With Karate making headlines as it tries to become an Olympic sport, one can’t help but consider other martial arts as potentials for the Games as well. There is certainly a contingent of the population which believes any martial art should see the Olympic spotlight, but others believe that martial arts shouldn’t take the stage because they would lose their roots, become diluted, and evolve into a sport. Kendo is a good example. Continue reading Kendo: Martial Art or Sport?
If you’ve got a kid who’s into martial arts and practices at a facility, you know it’s impossible to keep them from trying things out at home. So how do you protect them while still encouraging their love of a great sport? The best thing you can do is provide them with a safe, supportive home martial arts practice space.
An area of the garage or basement lends itself perfectly to a home martial arts practice studio and it can easily be constructed without professional help. Most practitioners find that pivoting throws, kicks, and takedowns are better accomplished on a mat that won’t move beneath them or be so smooth that gripping is impossible. Many instructors and seasoned martial artists will tell you that a textured mat is the best way to go.
Tatami mats were traditionally made of rice straw and covered floors in homes. As martial arts evolved, these mats were used for practice, primarily because of their texture, though they offered no shock-absorption. Today’s tatami finished martial arts mats combine the best current foam technology with the texture of tatami to provide padding, protection, and grip without compromising balance or stability.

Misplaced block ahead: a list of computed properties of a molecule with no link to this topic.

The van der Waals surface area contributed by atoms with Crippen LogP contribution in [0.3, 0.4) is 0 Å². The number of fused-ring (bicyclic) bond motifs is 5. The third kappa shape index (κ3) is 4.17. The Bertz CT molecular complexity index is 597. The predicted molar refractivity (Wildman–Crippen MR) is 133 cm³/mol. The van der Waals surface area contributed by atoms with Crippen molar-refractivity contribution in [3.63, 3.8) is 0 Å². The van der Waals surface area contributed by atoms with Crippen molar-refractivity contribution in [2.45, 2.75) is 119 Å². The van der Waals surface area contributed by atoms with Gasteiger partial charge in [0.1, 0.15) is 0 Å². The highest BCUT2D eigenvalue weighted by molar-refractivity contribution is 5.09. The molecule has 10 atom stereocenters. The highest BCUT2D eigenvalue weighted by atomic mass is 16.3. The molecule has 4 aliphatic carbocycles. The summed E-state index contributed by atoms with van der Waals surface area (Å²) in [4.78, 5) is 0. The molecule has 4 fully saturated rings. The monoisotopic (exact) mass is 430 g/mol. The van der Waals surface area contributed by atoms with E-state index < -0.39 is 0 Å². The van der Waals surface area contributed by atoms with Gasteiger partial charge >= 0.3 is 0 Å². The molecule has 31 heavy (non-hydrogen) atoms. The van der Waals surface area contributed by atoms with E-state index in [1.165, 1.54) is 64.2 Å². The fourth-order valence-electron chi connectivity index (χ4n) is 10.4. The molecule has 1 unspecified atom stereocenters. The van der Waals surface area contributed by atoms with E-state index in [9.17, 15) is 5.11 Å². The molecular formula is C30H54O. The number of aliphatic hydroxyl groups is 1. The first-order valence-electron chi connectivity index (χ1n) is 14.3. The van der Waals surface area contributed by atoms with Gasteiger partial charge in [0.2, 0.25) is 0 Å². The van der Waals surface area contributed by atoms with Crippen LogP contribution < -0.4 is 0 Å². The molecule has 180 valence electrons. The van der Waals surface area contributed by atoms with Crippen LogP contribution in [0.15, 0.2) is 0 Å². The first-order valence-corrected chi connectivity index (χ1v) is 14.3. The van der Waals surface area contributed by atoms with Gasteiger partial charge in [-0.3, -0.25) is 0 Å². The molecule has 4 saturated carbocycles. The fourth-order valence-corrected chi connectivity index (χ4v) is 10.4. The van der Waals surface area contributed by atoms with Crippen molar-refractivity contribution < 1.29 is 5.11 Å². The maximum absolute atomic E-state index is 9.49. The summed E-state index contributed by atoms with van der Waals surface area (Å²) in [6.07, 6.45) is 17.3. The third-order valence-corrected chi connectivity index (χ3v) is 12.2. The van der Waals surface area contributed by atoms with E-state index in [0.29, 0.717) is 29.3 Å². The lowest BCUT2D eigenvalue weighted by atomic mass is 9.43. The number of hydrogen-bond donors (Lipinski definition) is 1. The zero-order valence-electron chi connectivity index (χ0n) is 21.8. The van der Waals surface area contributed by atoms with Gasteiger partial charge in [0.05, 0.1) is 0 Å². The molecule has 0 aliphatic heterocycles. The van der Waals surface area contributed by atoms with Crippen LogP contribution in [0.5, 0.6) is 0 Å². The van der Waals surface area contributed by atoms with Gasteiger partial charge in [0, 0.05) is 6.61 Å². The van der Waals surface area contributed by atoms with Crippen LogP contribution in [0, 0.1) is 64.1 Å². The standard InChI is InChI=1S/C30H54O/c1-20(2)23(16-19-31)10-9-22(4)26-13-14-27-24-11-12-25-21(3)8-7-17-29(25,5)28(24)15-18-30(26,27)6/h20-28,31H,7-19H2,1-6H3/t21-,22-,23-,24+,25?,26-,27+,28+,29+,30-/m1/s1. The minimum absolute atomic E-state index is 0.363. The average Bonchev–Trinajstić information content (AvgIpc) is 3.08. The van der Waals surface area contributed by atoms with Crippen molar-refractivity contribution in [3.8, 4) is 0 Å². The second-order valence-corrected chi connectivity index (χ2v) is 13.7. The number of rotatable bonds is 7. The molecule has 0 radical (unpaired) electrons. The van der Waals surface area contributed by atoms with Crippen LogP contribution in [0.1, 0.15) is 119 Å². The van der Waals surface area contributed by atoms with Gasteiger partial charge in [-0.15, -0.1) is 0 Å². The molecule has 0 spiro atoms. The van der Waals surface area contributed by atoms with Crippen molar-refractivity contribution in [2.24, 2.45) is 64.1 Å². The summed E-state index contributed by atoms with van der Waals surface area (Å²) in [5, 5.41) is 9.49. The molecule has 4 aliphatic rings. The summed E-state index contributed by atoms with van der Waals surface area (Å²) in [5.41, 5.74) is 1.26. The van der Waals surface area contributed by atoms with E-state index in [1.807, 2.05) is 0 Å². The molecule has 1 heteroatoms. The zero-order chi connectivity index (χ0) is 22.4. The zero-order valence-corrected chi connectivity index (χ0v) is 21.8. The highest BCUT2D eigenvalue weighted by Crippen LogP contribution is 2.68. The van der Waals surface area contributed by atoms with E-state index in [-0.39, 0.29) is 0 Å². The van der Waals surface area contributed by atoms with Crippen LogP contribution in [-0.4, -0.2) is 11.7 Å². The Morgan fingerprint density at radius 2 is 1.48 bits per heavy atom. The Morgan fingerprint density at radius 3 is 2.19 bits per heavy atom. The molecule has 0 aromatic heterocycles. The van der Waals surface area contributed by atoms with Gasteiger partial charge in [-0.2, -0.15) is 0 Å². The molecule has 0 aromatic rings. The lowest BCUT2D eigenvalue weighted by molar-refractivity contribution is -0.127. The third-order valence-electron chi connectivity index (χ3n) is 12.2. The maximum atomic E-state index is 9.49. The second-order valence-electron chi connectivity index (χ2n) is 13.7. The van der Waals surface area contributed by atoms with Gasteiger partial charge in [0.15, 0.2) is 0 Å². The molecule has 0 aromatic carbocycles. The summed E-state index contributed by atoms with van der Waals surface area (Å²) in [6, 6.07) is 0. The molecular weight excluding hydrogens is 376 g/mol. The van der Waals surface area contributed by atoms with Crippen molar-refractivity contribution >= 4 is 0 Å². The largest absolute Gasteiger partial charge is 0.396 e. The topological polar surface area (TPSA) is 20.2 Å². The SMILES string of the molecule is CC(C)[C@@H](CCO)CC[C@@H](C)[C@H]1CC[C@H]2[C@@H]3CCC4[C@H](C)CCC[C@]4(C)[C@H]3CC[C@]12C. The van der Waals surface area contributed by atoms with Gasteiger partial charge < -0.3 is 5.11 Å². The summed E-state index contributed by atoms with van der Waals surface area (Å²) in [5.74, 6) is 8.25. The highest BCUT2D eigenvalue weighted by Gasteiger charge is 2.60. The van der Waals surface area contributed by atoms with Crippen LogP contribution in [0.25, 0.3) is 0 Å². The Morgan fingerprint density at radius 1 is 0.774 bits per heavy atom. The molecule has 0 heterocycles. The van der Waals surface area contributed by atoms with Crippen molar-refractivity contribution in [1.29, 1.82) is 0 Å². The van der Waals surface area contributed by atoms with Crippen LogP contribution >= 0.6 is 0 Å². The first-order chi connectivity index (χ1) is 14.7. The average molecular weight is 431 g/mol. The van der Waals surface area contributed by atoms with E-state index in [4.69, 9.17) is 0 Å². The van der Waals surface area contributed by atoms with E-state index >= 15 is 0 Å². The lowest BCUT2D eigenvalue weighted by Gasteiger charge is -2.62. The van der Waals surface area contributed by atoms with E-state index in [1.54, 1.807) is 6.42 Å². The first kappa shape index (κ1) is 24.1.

For a home martial arts practice, the best tatami mats will be thick, textured, and easily adapted to different configurations. If your 10 year-old wants to practice at home, but soon becomes your 15 year-old, the space she needs will change. Mats with interlocking tabs for additional tiles will best suit this situation. If a solo practice becomes one involving opponents, the space will need to be expanded, too. And if your practice changes to one involving grappling, the floor will need to be specialized to meet the requirements of a lot of time spent on the ground.
There are many ways to install the flooring so it covers your required space; sometimes just laying the tiles on a hard surface is enough, especially if the tiles connect to each other securely. Some people find that the addition of carpet tape to the underside of the mats provides additional stability. Either way, the installation requires only a few minutes, but can last the lifetime of the practice.
Give yourself or your child the consideration of safety, durability, and tactical advantage by installing the best martial arts mats in your home studio.